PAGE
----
Why I Believe In The Cooperative Program

We Are the Cooperative Program!

The Cooperative Program (CP) is much more than money or a funding strategy. True, it has been Southern Baptist’s main strategy for nearly 100 years to gather unified funds from autonomous SBC congregations and use them to carry the message of Christ to our neighbors and the nations.

The funding journey begins with you and your church, then continues to our state (50%), allowing Baptists the opportunity to impact Alabama with the Gospel. The balance of CP funds (50%) continues with a strategic budget allotment voted on by messengers at the SBC annual meeting each June.

Here are the approved percentages for the distribution of the $192,270,000 budget:

  • 50.41% to the International Mission Board
  • 22.79% to the North American Mission Board
  • 22.16% to Theological Education Ministries
  • 2.99% to the SBC Executive Committee and SBC Operating Budget
  • 1.65% to the Ethics & Religious Liberty Commission

Each Alabama Baptist whose church gives through CP can say “I Am the Cooperative Program,” supporting disaster relief, campus ministries, evangelism, church revitalization, church planting, Alabama WMU, The Alabama Baptist newspaper, University of Mobile, Alabama Baptist Children’s Homes & Family Ministries, and numerous other Great Commission Ministries across our state.

But behind this funding strategy, please note that WE are the Cooperative Program. Every dime given by Southern Baptists represents believers who belong to the tribe called “Southern Baptists.” The person in the pew is the principal giver through the CP.

My grandmother was 96 years old when she was called to heaven. For most of her senior adult life, Grandmother lived on a fixed income. Yet every Sunday, she filled out the church envelope and gave sacrificially to her local congregation and missions. Grandmother’s church gave 10 percent of her tithe through the CP. Grandmother also faithfully gave to the Lottie Moon Christmas Offering, the Annie Armstrong Easter Offering, and the State Missions Offering. It was not just her duty. It was her pleasure. Though Grandmother’s giving was a “widow’s mite,” she never saw it as a burden but as her part in the bigger plan to bring the Gospel to the world.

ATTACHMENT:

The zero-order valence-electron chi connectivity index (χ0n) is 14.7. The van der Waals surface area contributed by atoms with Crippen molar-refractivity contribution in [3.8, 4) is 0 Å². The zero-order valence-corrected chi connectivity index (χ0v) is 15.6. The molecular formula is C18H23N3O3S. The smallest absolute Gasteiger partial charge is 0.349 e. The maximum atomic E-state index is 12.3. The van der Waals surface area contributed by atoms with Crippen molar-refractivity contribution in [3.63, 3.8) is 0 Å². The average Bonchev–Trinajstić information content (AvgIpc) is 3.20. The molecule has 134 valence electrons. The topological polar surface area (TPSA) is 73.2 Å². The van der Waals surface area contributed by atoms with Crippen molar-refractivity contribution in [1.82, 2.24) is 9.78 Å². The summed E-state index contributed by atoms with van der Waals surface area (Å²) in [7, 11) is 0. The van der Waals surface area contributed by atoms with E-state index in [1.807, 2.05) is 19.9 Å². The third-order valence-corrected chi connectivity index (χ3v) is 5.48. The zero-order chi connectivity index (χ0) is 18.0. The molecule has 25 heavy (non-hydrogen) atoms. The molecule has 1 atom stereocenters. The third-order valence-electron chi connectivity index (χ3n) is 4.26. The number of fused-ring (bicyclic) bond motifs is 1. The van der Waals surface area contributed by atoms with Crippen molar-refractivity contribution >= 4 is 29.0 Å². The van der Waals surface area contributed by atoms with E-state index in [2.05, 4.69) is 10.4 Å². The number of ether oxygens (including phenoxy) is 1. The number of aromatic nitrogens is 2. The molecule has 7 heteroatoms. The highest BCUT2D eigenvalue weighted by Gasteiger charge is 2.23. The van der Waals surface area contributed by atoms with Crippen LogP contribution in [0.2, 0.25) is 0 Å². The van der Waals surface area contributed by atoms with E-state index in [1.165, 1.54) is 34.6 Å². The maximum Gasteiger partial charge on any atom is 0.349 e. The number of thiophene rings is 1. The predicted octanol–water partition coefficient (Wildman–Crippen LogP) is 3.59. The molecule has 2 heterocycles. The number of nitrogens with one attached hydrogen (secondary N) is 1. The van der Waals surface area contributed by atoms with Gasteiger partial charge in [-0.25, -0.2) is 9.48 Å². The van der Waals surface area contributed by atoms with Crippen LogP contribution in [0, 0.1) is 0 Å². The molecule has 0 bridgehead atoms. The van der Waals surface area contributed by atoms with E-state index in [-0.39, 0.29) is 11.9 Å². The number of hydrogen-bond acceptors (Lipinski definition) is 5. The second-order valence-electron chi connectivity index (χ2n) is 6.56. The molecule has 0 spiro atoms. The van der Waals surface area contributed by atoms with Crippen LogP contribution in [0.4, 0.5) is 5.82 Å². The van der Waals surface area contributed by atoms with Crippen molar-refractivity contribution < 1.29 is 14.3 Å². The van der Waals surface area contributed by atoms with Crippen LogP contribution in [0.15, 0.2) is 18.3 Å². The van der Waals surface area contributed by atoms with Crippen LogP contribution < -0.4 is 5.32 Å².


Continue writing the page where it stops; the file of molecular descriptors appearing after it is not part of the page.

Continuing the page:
There are also recipients of the Cooperative Program. Whether you know it or not, your church has most likely received CP funds through some evangelistic project or other efforts you have made to touch your community with the Gospel.

For me, I owe a huge debt to Southern Baptists who gave Cooperative Program funds so I could get an education at Southwestern Baptist Theological Seminary. As a retired North American Mission Board missionary, so much of the income that came to the Hughes family for 20 years was from the Cooperative Program.

As a director of missions, many of our Montgomery Baptist revitalization projects and church planters received CP dollars. For me, it is personal – I Am the Cooperative Program!

Therefore, remember, when considering CP dollars and their percentage and funding strategy, each CP dollar has a story. It is a story of the faithfulness of God’s people. It is a story of grace and missions. I am glad to join you in being a part of a group of people who say, “We are the Cooperative Program.”

Neal Hughes is director of missions for the Montgomery Baptist Association and a trustee of the SBC Executive Committee.

Neal Hughes

Director of Misisons

Montgomery Baptist Association

Four different hands each holding a white puzzle piece that are able to connect together